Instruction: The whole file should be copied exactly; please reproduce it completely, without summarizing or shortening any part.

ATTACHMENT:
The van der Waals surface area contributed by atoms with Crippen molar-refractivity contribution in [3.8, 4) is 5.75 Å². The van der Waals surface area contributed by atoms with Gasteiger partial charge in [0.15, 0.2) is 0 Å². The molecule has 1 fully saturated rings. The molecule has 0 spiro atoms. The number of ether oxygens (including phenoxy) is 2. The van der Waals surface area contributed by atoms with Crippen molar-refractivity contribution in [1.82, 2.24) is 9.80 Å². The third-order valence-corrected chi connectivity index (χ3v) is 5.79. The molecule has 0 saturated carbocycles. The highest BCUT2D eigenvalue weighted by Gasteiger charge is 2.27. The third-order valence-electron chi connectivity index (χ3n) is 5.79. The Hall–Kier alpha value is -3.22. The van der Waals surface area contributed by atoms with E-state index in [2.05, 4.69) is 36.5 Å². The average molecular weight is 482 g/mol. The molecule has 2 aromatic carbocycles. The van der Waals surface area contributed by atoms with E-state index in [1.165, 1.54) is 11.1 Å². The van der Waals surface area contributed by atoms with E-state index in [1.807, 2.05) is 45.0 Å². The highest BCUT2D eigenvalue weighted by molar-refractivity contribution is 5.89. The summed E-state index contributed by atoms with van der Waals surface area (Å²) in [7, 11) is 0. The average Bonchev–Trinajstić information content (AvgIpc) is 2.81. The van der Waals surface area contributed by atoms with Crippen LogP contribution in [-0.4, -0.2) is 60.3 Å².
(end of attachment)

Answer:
The van der Waals surface area contributed by atoms with Crippen molar-refractivity contribution in [3.8, 4) is 5.75 Å². The van der Waals surface area contributed by atoms with Gasteiger partial charge in [0.15, 0.2) is 0 Å². The molecule has 1 fully saturated rings. The molecule has 0 spiro atoms. The number of ether oxygens (including phenoxy) is 2. The van der Waals surface area contributed by atoms with Crippen molar-refractivity contribution in [1.82, 2.24) is 9.80 Å². The third-order valence-corrected chi connectivity index (χ3v) is 5.79. The molecule has 0 saturated carbocycles. The highest BCUT2D eigenvalue weighted by Gasteiger charge is 2.27. The third-order valence-electron chi connectivity index (χ3n) is 5.79. The Hall–Kier alpha value is -3.22. The van der Waals surface area contributed by atoms with E-state index in [2.05, 4.69) is 36.5 Å². The average molecular weight is 482 g/mol. The molecule has 2 aromatic carbocycles. The van der Waals surface area contributed by atoms with E-state index in [1.165, 1.54) is 11.1 Å². The van der Waals surface area contributed by atoms with E-state index in [1.807, 2.05) is 45.0 Å². The highest BCUT2D eigenvalue weighted by molar-refractivity contribution is 5.89. The summed E-state index contributed by atoms with van der Waals surface area (Å²) in [7, 11) is 0. The average Bonchev–Trinajstić information content (AvgIpc) is 2.81. The van der Waals surface area contributed by atoms with Crippen LogP contribution in [-0.4, -0.2) is 60.3 Å².